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Posts tagged ‘Capitalism’

11
Oct

Casteing Class: Ambedkar’s Project of Liberation and Reconstruction; Critical Refusals of Brahminism and Hierarchies of Injustice

Ambedkar International, Conference, New York, October 11, 2014

HANDOUTS for the remarks by Prof. Andy Lamas (University of Pennsylvania):

BACKGROUND NOTE:

Today, October 11, 2014, marks an interesting moment of challenge and possibility in the development of anti-caste thought and liberation philosophy. This morning, Scott Simon — a Peabody Award-winning correspondent for National Public Radio and host of NPR’s Weekend Edition Saturday, broadcast an editorial entitled “In A Way, Gandhi Also Won 2014’s Nobel Peace Prize”, which recycles the standard, misinformed line on Gandhi in the United States and around the world.  Dalits (“Untouchables”) and other oppressed peoples in India know better.  And so do those who have critically studied the collected writings of Gandhi and his historical record in South Africa and in India.   Rev. Dr. Martin Luther King Jr. represented the best of what many have come to understand as the Gandhian way, but tragically, Gandhi himself did not. Scott Simon’s editorial broadcast — which was assuredly written with the best of intentions and which arises from what Americans (myself included) and so many others have been taught since childhood about Gandhi  — perpetuates a mythology that has long distorted history and provided cover for the continuation of unjust inequalities and hierarchies. But, fortunately, today ended not with well-rehearsed myth but with well-documented facts from the historical record of Gandhi’s own writings in a brilliant, public lecture in New York by Arundhati Roy — the world-famous Indian author and political activist who may be best known as the author of The God of Small Things (which won the 1998 Man Booker Prize for Fiction).

I encourage everyone to read Arundhati Roy’s erudite and myth-shattering Introduction to the recently published book of Dr. B. R. Ambedkar’s 1936 Annihilation of Caste (which also reprints an important exchange between Gandhi and Ambedkar). In my view, no one who reads Arundhati Roy’s Introduction will ever think about Gandhi in the same way again. And even Scott Simon — after perhaps inviting Arundhati Roy onto NPR for an extended interview — might consider broadcasting an editorial about a posthumous Nobel Peace Prize for Ambedkar, who not only authored the Indian Constitution but also led the struggle against anti-caste discrimination — the missing piece of today’s human rights struggle.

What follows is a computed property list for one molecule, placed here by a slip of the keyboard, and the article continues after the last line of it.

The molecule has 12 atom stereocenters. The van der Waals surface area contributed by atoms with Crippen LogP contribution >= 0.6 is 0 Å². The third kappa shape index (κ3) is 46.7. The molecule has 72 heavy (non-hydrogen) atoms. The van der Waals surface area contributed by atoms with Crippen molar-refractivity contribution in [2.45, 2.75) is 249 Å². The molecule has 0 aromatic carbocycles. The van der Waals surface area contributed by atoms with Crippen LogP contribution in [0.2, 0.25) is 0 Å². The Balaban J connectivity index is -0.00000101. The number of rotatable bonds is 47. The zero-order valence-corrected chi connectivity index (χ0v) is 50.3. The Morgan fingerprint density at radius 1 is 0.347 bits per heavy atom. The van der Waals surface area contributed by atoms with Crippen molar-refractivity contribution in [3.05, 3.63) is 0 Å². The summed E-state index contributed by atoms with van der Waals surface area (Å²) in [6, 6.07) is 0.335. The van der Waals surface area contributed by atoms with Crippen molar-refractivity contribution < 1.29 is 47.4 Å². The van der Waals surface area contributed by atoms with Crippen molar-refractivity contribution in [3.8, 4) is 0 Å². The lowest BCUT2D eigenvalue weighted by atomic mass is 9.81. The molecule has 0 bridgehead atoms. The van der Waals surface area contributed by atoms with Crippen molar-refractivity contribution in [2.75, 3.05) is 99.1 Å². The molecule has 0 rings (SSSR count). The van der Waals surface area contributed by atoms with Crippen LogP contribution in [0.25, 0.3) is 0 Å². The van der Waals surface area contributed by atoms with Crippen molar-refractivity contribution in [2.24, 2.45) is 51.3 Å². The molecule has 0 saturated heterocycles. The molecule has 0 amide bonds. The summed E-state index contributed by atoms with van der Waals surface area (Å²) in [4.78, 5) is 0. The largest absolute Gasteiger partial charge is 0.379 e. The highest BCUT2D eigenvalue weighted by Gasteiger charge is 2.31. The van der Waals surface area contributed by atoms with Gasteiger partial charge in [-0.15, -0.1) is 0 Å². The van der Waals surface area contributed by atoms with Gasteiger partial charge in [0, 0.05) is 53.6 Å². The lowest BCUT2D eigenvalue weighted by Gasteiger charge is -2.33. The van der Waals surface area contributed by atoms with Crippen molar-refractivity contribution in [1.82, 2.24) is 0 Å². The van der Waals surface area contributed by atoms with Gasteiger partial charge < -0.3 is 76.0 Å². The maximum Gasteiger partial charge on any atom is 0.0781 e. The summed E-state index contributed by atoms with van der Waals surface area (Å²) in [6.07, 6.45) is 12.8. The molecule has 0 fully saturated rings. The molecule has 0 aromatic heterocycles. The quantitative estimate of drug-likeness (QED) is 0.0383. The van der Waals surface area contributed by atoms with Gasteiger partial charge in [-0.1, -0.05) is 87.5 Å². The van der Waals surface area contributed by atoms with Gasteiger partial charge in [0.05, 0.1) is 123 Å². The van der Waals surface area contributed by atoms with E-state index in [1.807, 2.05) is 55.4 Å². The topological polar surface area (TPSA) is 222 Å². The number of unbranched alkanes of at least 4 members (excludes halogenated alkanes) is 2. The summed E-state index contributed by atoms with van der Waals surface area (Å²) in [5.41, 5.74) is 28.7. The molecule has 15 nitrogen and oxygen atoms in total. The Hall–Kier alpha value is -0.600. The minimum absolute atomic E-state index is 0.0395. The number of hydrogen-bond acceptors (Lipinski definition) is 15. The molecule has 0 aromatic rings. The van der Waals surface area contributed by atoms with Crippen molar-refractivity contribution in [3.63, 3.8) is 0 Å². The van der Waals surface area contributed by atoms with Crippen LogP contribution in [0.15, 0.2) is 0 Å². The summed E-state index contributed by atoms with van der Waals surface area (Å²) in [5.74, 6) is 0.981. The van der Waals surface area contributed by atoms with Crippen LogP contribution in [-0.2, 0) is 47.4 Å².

AMBEDKAR Annihilation of Caste

“The Doctor and the Saint,” an introduction by Arundhati Roy

B.R. Ambedkar, Annihilation of Caste: The Annotated Critical Edition (2014)

S. Anand, editor

This book will immediately go onto the reading list for my courses at the University of Pennsylvania.

–Prof. Andrew Lamas

Urban Studies Program / Social Justice Research Academy / University of Pennsylvania

email: ATLamas@sas.upenn.edu

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19
Jun

When Adam Delved and Eve Span: A History of the Peasants’ Revolt of 1381

This wonderful book by Mark O’Brien (Senior Research Fellow, University of Liverpool) has become a staple in my courses at the University of Pennsylvania.

MARK O’BRIEN Peasants’ Revolt 1381 CHAPTER 1

MARK O’BRIEN Peasants’ Revolt 1381 CHAPTER 2

MARK O’BRIEN Peasants’ Revolt 1381 CHAPTER 3

MARK O’BRIEN Peasants’ Revolt 1381 CHAPTER 4

MARK O’BRIEN Peasants’ Revolt 1381 CHAPTER 5

MARK O’BRIEN Peasants’ Revolt 1381 CHAPTER 6 and Notes Index Back Cover

18
Mar

Social Justice Research Academy — Introduction

Social Justice Research Academy

The Social Justice Research Academy brings high school students from across the USA and around the world together with faculty from the University of Pennsylvania (and visiting faculty from other institutions) to examine the historical importance and the contemporary relevance of struggles to overcome inequality and injustice.